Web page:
(iii) you are making a legitimate noncommercial or fair use of the domain name, without intent for commercial gain to misleadingly divert consumers or to tarnish the trademark or service mark at issue.
Even though Respondent’s surname appears to be “Best”, nothing in the “whois” record or the copies of the “www.bestgigamoves.com” web pages suggests that Respondent is commonly known by the <bestgigamoves.com> domain name. Further, from the copies of the “www.bestgigamoves.com” web pages provided by Complainant, it does not appear that Respondent is making a legitimate non-commercial or fair use of the domain name.
Finally, a majority of the Panel2 concludes that Complainant has made an adequate prima facie showing that before notice of the dispute, Respondent was not using the domain name in connection with a bona fide offering of goods or services. See Paragraph 4(c)(i) of the Policy. As noted above, the disputed domain name is confusingly similar to Complainant’s mark. Visitors to the site were presented with what appear to be links related to the same or similar services. Given the distinctive nature of the GIGAMOVES mark, it is difficult for a majority of the Panel to see any circumstances in which Respondent might make a bona fide offering, particularly of similar goods or services. Instead, the majority concludes that the facts presented, and the inferences drawn from those facts, provide sufficient support of Complainant’s contention that Respondent registered and was using the disputed domain name to divert those seeking the Complainant’s site, in a manner that cannot be said to be bona fide, such that the burden on this issue has shifted to Respondent.
Under these circumstances, a majority of the Panel finds that Respondent has no rights or legitimate interests in respect of the <bestgigamoves.com> domain name.
C. Registered and Used in Bad Faith
As noted above, the disputed domain name is confusingly similar to the GIGAMOVES mark. It is therefore reasonable to conclude that Respondent’s site would attract visitors who are actually seeking Complainant’s site.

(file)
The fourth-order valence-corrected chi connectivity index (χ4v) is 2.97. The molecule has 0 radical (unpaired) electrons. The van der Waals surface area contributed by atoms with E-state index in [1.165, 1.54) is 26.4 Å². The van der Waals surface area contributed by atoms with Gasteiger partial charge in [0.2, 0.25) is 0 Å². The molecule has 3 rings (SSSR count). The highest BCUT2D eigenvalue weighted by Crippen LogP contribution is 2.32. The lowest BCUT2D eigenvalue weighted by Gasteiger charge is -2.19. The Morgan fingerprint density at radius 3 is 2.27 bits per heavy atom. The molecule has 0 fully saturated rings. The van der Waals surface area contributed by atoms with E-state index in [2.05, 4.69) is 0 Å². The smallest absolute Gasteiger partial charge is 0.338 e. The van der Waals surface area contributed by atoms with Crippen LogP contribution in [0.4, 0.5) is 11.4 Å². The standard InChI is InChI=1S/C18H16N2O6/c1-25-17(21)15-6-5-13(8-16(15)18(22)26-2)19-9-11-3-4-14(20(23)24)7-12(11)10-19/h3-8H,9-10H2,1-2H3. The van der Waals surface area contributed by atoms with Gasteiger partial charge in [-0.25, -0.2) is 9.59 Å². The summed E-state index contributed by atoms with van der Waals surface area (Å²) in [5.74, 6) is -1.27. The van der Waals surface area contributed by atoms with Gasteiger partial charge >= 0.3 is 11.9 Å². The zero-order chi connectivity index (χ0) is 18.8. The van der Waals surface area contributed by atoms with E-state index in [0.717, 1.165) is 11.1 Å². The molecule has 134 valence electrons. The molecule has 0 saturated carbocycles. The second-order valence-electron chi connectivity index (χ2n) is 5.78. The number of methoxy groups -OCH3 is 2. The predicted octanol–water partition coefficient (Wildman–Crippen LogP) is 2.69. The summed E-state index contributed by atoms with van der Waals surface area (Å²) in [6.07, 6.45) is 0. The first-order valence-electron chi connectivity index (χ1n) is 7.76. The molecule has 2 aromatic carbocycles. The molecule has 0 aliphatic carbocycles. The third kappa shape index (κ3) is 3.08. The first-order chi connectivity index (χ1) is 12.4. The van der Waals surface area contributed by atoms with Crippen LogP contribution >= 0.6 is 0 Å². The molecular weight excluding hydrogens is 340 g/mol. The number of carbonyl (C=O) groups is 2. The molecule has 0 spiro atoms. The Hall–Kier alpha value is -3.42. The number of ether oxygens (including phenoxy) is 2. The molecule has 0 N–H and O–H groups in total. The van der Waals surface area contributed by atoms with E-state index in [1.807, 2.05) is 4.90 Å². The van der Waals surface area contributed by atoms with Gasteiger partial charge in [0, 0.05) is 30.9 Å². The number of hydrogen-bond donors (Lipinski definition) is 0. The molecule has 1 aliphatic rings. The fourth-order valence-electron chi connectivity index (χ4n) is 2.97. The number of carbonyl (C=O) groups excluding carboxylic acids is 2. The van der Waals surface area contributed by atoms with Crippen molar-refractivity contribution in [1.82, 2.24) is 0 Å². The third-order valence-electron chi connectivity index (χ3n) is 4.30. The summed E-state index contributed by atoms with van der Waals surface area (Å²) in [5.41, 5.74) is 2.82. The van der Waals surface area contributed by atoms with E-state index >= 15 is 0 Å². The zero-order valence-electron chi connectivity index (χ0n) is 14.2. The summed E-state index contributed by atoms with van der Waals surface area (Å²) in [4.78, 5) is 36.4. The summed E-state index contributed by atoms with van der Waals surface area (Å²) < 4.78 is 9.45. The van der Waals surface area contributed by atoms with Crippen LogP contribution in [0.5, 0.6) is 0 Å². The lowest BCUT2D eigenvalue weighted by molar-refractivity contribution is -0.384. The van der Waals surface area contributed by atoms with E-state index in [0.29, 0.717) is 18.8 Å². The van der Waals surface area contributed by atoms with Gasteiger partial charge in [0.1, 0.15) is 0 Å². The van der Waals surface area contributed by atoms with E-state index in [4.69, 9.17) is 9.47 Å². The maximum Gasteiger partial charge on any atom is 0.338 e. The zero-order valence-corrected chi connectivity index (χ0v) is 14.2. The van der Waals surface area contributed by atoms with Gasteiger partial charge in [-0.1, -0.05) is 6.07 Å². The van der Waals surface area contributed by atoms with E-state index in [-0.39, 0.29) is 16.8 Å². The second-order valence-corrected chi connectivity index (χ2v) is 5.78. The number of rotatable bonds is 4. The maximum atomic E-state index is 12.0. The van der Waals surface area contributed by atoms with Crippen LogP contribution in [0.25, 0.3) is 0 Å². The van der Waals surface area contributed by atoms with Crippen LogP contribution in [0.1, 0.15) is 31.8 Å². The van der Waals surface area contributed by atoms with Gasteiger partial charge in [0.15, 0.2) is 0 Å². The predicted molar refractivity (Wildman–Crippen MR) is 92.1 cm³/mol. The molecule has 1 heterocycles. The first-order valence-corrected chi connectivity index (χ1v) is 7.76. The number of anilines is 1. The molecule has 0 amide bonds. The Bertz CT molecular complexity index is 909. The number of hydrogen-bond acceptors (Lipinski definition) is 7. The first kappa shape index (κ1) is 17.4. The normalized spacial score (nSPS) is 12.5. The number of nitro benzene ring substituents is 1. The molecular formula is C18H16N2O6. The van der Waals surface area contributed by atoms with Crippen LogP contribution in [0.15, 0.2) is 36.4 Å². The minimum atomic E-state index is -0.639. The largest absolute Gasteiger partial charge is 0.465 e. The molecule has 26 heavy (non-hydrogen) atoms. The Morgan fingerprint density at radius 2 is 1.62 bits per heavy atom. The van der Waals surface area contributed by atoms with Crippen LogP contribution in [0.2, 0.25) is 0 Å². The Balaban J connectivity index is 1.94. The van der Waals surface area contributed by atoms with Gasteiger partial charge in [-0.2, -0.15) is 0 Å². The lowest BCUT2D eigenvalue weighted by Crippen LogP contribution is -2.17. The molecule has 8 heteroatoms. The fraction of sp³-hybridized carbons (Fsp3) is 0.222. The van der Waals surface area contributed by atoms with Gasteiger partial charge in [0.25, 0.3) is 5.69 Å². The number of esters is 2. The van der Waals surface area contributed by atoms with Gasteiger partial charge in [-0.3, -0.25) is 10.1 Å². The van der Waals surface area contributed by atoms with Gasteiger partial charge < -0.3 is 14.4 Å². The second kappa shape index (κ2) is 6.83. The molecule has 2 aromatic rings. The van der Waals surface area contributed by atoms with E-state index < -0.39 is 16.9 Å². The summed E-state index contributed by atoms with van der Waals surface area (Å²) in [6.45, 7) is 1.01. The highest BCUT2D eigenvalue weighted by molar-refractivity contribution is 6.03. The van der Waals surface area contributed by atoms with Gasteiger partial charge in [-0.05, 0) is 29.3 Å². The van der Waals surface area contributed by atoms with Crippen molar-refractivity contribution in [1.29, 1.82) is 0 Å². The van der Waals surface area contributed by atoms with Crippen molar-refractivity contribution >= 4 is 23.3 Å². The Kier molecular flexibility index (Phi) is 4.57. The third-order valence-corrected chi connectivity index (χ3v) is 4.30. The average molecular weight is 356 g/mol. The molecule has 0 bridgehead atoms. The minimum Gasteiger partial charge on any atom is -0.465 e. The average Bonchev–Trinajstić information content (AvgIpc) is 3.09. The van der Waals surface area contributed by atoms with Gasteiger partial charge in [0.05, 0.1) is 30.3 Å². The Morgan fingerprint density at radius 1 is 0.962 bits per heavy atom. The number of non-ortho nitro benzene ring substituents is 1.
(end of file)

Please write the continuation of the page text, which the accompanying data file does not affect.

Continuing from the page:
The Panel concludes that registration of the domain name on the same day as Complainant’s press release about its “www.gigamoves.com” website was not serendipitous.
Further, as noted above, the Panel cannot conceive of any use of the domain name, by virtue of the registration of a domain name containing Complainant’s distinctive mark plus a laudatory term, that would be other than to “intentionally attempt to attract, for commercial gain, Internet users . . . , by creating a likelihood of confusion with the complainant’s mark as to the source, sponsorship, affiliation, or endorsement of [Respondent’s] website or location or of a product or service on [Respondent’s] website or location”. See Paragraph 4.b.
Under these circumstances, including Respondent’s default, the Panel finds that Respondent has registered and used the domain name in bad faith.
For all the foregoing reasons, in accordance with Paragraphs 4(i) of the Policy and 15 of the Rules, the Panel orders that the domain name, <bestgigamoves.com> be transferred to the Complainant.
Debra J. Stanek
Dated: November 28, 2006
The Dissenting Panelist agrees with the majority of the Panel on the questions of confusing similarity and bad faith. However, the Dissenting Panelist cannot agree with the majority on the question of rights or legitimate interests in the Domain Name.
The Complainant submitted copies of web pages indicating that the domain holder was initially and, to all appearances, actively engaged in offering goods and services similar to the Complainant’s. The Dissenting Panelist is of the view that this establishes a Sec. 4(c)(i) defense. This Panelist interprets “bona fide offering of goods or services” to mean any authentic offer to engage in a transaction, regardless of the moral or legal right of the domain holder to extend such an offer. The reason for this interpretation was that the UDRP was not meant to substitute for a trademark infringement action between competing vendors. Complainant’s remedy was in court, not the UDRP. No evidence was introduced to indicate that the domain holder’s website was an empty sham posted in a fraudulent attempt to establish a (c)(i) defense. The fact that the site is now inactive could as easily speak to intimidation factor as to any lack of initial trading intent on the part of the domain holder.
Accordingly, in the view of this Panelist, the Complainant failed to establish that Respondent lacked rights or legitimate interests in the domain name at suit, therefore the Complaint should be denied.
Dated: November 28, 2006
1 Although no response to the Complaint was submitted, the Center did receive an email message, dated September 15, 2006, from the same email address given for the administrative, billing and technical contacts, email@example.com, stating: “WE DELETED THE NAME. HAVE A NICE DAY!”
2 One member of the Panel believes that Complainant’s evidence supports a finding that Respondent was using the domain name in connection with a bona fide offering prior to notice of the dispute in that Complainant asserted that active trading was occurring on Respondent’s site.